I think this may be the first time I’ve read a novel by a blogger (as opposed to reading the blogs of novelists) but if others are up to this standard, then I might have to find more.
The Ministry Of Love is, as far as I’m aware, only available as an e-book from Amazon (and for a ridiculously low price), but it might be a good reason to get a Kindle, or at least a Kindle app for some other device as it’s the sort of book that will definitely appeal to the sort of people who read this sort of blog. O’Mahony’s like a benevolent version of Christopher Brookmyre, most notably in the fact that one The Ministry Of Love‘s subplots has wandered straight in from A Snowball In Hell. However, while Brookmyre’s attitude often seems to be that the whole world is going to hell and is only held back by the work of a few decent people, O’Mahony takes a somewhat more optimistic view of the human race.
More after the cut, but there be spoilers for the novel there so don’t read if you want to approach it with fresh eyes. I definitely recommend giving it a try, though – it’s easily worth £1.14 of anyone’s money.
The book features a beleaguered British Prime Minister who, in an attempt to find something to save himself from the electorate, alights upon the idea of a genius scientist to create what becomes the National Companionship Agency – a Government-funded and incredibly effective matchmaking agency, bringing together single people with their perfect matches and making them happy. Naturally, making the majority of the population happy is going to make some people very unhappy, and they’ll take some rather extreme lengths to stop it happening. This is all then mixed in with an election campaign and a particularly creative serial killer who targets vapid celebrities.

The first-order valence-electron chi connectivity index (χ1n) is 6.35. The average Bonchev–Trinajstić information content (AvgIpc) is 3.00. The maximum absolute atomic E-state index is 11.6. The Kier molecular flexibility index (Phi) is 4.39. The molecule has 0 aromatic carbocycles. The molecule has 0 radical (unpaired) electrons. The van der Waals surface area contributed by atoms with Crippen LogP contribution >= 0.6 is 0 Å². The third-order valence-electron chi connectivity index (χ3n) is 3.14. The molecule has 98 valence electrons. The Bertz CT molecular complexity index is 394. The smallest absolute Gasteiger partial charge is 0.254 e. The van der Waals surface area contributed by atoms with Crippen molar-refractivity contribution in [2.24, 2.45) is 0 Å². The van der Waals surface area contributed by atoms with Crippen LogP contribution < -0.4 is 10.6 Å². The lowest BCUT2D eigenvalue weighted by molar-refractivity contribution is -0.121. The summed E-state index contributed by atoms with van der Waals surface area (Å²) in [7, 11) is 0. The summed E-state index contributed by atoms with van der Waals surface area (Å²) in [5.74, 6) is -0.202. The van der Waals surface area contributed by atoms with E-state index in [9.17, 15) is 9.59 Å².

What’s interesting in O’Mahony’s approach to this is that he looks at the story through a broadly optimistic lens, rather than a cynical one. The Prime Minister is depicted as a decent man out to do the right thing and save the country from his media-friendly, content-free opposition and the NCA is just what it sets out to be, not the facade for some evil attempt at combining Stalinism and the Moonies. Indeed, one of the weaknesses in the book is that there’s not much attempt at depicting the opposing view with the antagonist an amoral mercenary rather than someone ideologically driven to bring the project down.
That’s not to say that the book is an entirely Pollyanna paean to the joys of social engineering. There are interesting debates between characters on the ethics of what they’re doing, as well as other civil liberties issues that come up in the course of the hunt for the serial killer. It also poses some interesting questions – if the Government starts finding perfect partners for single people, what message does that send to people who found theirs the old-fashioned way? O’Mahony also enjoyably cynical about the process of politics, and the book is peppered with a series of one-liners and observations about just how the public engage with the political process, and how that contrasts with the attention paid to reality TV and celebrity culture.
It’s definitely worth a try – it’s an enjoyable read, and the somewhat open ending makes me wonder if O’Mahony’s planning some further outings for these characters.